Rationalwiki Essays On Global Warming

Volume 3 of the Answers Research Journal ran through 2010.

Volume 3 articles[edit]

Those Enigmatic Neanderthals: What Are They Saying? Are We Listening?[edit]

Anne Habermehl, January 13, 2010

Yet another review-ish article about which of two fringe creationist theories explaining Neanderthals is better. This article argues for the view ignored even by creationists, that Neanderthals were humans who lived for hundreds of years. The distinctive look of Neanderthals died out when humans didn't live long enough to develop their Neanderthal characteristics. All in 4000 years! Along with the romp through "Was Homo erectus man or ape?", this silly article is all post hoc reasoning.

Enigmatic, indeed!

Numerical Simulation of Precipitation in Yosemite National Park with a Warm Ocean: A Pineapple Express Case Study[edit]

Larry Vardiman and Wesley Brewer, February 17, 2010

Hmmmm... Let's look at a big storm in 1996 and pretend it extrapolates to the massive Global flood. Ignoring that this probably contradicts Flood geology, this feasibility study has one sentence about creationism: "Glaciers thousands of feet thick could have readily developed during hundreds of years following the Genesis Flood." That's nice. Any evidence of the actual post-Flood period?

Untangling Uniformitarianism, Level 1: A Quest for Clarity[edit]

John K. Reed, March 17, 2010

A review of different definitions of uniformitarianism and a request for new nomenclature, with a little whining for good measure. There is not much here in terms of science (no physical evidence), being more of a philosophical piece on the basis of science.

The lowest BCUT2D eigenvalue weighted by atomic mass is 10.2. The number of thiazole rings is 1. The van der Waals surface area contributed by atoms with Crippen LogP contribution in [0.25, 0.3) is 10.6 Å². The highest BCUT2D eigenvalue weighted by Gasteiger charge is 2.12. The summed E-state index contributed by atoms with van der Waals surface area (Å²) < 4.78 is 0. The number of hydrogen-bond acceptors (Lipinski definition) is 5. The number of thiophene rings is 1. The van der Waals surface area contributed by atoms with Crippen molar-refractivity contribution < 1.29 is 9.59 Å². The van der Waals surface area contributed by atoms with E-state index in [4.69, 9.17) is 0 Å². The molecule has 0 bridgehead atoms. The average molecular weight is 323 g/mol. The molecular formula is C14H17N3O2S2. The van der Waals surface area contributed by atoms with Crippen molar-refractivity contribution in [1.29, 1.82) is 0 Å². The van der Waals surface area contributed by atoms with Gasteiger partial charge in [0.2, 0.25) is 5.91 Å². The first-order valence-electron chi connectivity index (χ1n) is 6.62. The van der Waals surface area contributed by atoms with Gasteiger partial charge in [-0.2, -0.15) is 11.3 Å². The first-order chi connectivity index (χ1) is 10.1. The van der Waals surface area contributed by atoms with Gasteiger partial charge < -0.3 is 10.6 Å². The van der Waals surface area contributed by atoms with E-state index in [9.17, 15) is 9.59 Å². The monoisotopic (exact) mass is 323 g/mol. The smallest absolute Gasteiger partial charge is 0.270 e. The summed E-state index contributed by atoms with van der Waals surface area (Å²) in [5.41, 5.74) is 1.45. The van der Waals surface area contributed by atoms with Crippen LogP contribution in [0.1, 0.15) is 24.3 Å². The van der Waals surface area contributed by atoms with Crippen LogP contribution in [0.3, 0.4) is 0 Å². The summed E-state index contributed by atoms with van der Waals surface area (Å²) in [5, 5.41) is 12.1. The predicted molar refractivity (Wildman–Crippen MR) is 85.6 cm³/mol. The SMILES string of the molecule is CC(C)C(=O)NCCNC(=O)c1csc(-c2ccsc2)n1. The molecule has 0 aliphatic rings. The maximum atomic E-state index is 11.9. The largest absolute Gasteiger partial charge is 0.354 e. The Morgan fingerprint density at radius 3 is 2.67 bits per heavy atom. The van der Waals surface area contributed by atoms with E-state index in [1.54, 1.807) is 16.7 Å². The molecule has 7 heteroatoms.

Inherit the Wind: A Lesson in Distorting History[edit]

Jerry Bergman, March 31, 2010

An essay challenging the historical accuracy of the play Inherit the Wind, in what is supposed to be a science research journal. The article is a long rant that the play portrays creationists as stupid and ignorant, and complains that the play fails to mention eugenics. Despite there being a section titled "The Science Facts Irrelevant", the paper at no point discusses the facts of evolution or creation, even in the context of the play. What is actually surprising is how rarely the play is referred to during the article — quotes from the play and trial transcript are dwarfed by creationist quotes about the play.

Baraminological Analysis Places Homo habilis,Homo rudolfensis, and Australopithecus sediba in the Human Holobaramin[edit]

Todd C. Wood, May 5, 2010

Baraminologist Todd C. Wood produces a paper that, assuming baraminology as true, does what the title says. The results look remarkably similar to those considered the case by standard science. Even other creationists don't like this paper.

A Proposed Bible-Science Perspective on Global Warming[edit]

Rod J. Martin, May 26, 2010

Use Genesis to justify your global warming denialism! Some quotes to indicate how idiotic this "article" is include the following:

  • "CO2 and O2 were created early in the Creation week. Neither of these gases evolved." (Who ever said gases "evolved?")